I remember a somewhat similar letter in a Deathlok comic around 1990-91. Deathlok at that point was a pacifistic black scientist turned into a zombie cyborg assassin. He had a contact/sidekick named Jesus (Hay-soos, of course) who was hispanic. They printed a nasty letter where the writer said that character didn't deserve to have that name, blah blah blah. The editor explained how it was pronounced (that was news to me, being a white kid from North Dakota) and said that if that's what he thought, maybe he needed to read a little more about Jesus (the biblical one). It was a great reply and obviously had an effect on me since I still remember it.
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Post by Nyarlathotep »

To be fair in 1973, the average comic book reader was a lot younger than the average comic book reader today. Odds are pretty good that the writer of that letter was a teenager and teenagers say a lot of dumb-ass things that they regret later, when they have gained a bit more amturity. So while they guy COULD be the grand high exalted wizard of his local KKK branch today, it is just as likely he would be just as apalled at reading his own comments as anyone else today.

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Post by Bottle or the Gun »

Nyarlathotep wrote:To be fair in 1973, the average comic book reader was a lot younger than the average comic book reader today. Odds are pretty good that the writer of that letter was a teenager and teenagers say a lot of dumb-ass things that they regret later, when they have gained a bit more amturity. So while they guy COULD be the grand high exalted wizard of his local KKK branch today, it is just as likely he would be just as apalled at reading his own comments as anyone else today.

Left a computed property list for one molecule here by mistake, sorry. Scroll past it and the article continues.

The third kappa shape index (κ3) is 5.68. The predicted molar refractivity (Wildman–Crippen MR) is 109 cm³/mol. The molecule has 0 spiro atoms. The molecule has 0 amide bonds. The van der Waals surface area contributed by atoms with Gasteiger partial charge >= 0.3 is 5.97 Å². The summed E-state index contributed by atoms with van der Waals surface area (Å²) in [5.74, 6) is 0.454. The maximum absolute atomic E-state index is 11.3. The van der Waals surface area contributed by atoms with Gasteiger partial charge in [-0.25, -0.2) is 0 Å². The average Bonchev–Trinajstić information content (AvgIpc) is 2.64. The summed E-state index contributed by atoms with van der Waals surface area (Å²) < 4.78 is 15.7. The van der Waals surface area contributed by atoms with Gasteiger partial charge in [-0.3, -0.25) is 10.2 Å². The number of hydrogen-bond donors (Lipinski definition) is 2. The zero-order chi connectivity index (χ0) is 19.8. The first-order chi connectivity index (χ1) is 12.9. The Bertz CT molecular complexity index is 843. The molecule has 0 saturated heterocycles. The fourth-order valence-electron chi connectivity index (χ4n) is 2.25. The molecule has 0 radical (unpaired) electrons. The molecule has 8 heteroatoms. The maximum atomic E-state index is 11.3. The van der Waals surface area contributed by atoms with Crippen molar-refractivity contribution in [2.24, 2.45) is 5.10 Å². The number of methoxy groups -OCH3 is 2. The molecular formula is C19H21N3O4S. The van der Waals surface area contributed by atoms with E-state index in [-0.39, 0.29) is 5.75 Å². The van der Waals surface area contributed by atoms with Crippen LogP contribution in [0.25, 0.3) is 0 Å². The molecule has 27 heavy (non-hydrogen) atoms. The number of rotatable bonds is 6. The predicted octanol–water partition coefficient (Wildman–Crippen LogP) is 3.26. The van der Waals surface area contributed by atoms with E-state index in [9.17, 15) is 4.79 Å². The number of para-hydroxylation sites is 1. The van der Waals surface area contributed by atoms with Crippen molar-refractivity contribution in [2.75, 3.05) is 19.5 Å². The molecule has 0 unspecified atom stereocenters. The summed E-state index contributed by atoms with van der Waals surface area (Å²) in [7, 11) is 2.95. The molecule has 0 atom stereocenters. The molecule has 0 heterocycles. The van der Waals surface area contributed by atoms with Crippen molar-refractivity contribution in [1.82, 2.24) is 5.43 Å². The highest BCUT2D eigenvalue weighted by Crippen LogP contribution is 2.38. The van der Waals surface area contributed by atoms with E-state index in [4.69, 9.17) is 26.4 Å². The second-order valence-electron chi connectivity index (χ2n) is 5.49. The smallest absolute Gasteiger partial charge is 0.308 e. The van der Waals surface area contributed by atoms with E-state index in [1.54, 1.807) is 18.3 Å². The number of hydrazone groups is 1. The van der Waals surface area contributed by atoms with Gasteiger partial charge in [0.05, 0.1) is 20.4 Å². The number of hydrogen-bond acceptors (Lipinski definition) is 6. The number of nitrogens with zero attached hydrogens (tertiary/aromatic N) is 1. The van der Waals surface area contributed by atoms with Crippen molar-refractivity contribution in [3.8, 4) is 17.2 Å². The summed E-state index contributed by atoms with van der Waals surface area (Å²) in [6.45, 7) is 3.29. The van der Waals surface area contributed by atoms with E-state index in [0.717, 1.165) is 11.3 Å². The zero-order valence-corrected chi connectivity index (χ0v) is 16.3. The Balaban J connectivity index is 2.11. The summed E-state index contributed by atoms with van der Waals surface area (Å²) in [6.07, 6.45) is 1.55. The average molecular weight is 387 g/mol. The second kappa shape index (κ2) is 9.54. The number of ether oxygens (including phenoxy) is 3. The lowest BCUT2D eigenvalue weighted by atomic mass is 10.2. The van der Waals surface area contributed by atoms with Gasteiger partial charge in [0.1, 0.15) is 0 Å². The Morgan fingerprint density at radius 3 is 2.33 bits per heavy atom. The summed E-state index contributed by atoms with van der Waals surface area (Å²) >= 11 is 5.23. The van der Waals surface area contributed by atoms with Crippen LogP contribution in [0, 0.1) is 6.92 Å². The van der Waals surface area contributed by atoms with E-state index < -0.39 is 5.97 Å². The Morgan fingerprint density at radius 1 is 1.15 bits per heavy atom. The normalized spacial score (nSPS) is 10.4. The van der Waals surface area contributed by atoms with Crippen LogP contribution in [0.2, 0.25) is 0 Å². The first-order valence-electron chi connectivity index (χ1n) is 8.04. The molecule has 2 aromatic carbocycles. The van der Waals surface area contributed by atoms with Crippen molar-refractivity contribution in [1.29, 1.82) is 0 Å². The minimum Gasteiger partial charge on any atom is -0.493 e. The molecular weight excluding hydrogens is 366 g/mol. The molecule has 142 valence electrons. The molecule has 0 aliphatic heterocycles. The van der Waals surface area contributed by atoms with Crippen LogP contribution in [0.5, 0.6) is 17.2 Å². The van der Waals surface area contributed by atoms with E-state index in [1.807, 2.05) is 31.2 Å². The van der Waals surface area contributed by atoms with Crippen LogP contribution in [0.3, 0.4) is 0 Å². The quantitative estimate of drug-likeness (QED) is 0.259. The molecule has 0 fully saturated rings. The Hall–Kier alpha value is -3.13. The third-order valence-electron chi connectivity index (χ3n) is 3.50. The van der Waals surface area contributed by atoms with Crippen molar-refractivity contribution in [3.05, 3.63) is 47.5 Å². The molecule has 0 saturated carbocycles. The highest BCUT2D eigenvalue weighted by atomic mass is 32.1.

Funny, when I was a teenager I didn't say or do 'dumb-ass' things that promote racial intolerance.


Let's find him and ask.
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Nyarlathotep
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Post by Nyarlathotep »

Bottle or the Gun wrote:
Nyarlathotep wrote:To be fair in 1973, the average comic book reader was a lot younger than the average comic book reader today. Odds are pretty good that the writer of that letter was a teenager and teenagers say a lot of dumb-ass things that they regret later, when they have gained a bit more amturity. So while they guy COULD be the grand high exalted wizard of his local KKK branch today, it is just as likely he would be just as apalled at reading his own comments as anyone else today.
Funny, when I was a teenager I didn't say or do 'dumb-ass' things that promote racial intolerance.
Neither did I. But that's only because my dumb-assedness was channeled into different areas. My guess is that yours was too.
Bottle or the Gun wrote:Let's find him and ask.
It would be an interesting idea, though highly difficult I suspect. Good luck.

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Hexxenhammer